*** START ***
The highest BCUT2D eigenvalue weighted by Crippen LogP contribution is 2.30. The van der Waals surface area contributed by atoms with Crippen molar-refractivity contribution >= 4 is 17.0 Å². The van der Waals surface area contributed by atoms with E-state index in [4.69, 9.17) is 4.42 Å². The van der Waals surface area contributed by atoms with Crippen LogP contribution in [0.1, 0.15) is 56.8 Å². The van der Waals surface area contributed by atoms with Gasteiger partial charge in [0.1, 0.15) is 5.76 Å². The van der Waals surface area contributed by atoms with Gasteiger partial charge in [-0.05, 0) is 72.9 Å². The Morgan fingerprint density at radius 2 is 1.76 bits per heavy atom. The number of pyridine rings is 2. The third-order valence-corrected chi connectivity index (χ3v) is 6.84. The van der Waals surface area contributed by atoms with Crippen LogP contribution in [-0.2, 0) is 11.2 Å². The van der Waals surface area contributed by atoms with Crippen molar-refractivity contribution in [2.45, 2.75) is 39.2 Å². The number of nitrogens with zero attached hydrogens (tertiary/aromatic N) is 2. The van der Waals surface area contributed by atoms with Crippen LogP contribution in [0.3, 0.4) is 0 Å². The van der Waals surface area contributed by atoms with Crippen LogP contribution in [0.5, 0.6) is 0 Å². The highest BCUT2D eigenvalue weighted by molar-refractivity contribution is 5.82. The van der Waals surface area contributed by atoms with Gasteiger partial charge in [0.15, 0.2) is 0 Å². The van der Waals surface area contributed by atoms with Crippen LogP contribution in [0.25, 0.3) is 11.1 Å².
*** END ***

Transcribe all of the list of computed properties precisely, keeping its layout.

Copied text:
The highest BCUT2D eigenvalue weighted by Crippen LogP contribution is 2.30. The van der Waals surface area contributed by atoms with Crippen molar-refractivity contribution >= 4 is 17.0 Å². The van der Waals surface area contributed by atoms with E-state index in [4.69, 9.17) is 4.42 Å². The van der Waals surface area contributed by atoms with Crippen LogP contribution in [0.1, 0.15) is 56.8 Å². The van der Waals surface area contributed by atoms with Gasteiger partial charge in [0.1, 0.15) is 5.76 Å². The van der Waals surface area contributed by atoms with Gasteiger partial charge in [-0.05, 0) is 72.9 Å². The Morgan fingerprint density at radius 2 is 1.76 bits per heavy atom. The number of pyridine rings is 2. The third-order valence-corrected chi connectivity index (χ3v) is 6.84. The van der Waals surface area contributed by atoms with Crippen LogP contribution in [-0.2, 0) is 11.2 Å². The van der Waals surface area contributed by atoms with Crippen molar-refractivity contribution in [2.45, 2.75) is 39.2 Å². The number of nitrogens with zero attached hydrogens (tertiary/aromatic N) is 2. The van der Waals surface area contributed by atoms with Crippen LogP contribution in [0.3, 0.4) is 0 Å². The van der Waals surface area contributed by atoms with Crippen LogP contribution in [0.5, 0.6) is 0 Å². The highest BCUT2D eigenvalue weighted by molar-refractivity contribution is 5.82. The van der Waals surface area contributed by atoms with Gasteiger partial charge in [0.15, 0.2) is 0 Å². The van der Waals surface area contributed by atoms with Crippen LogP contribution in [0.25, 0.3) is 11.1 Å².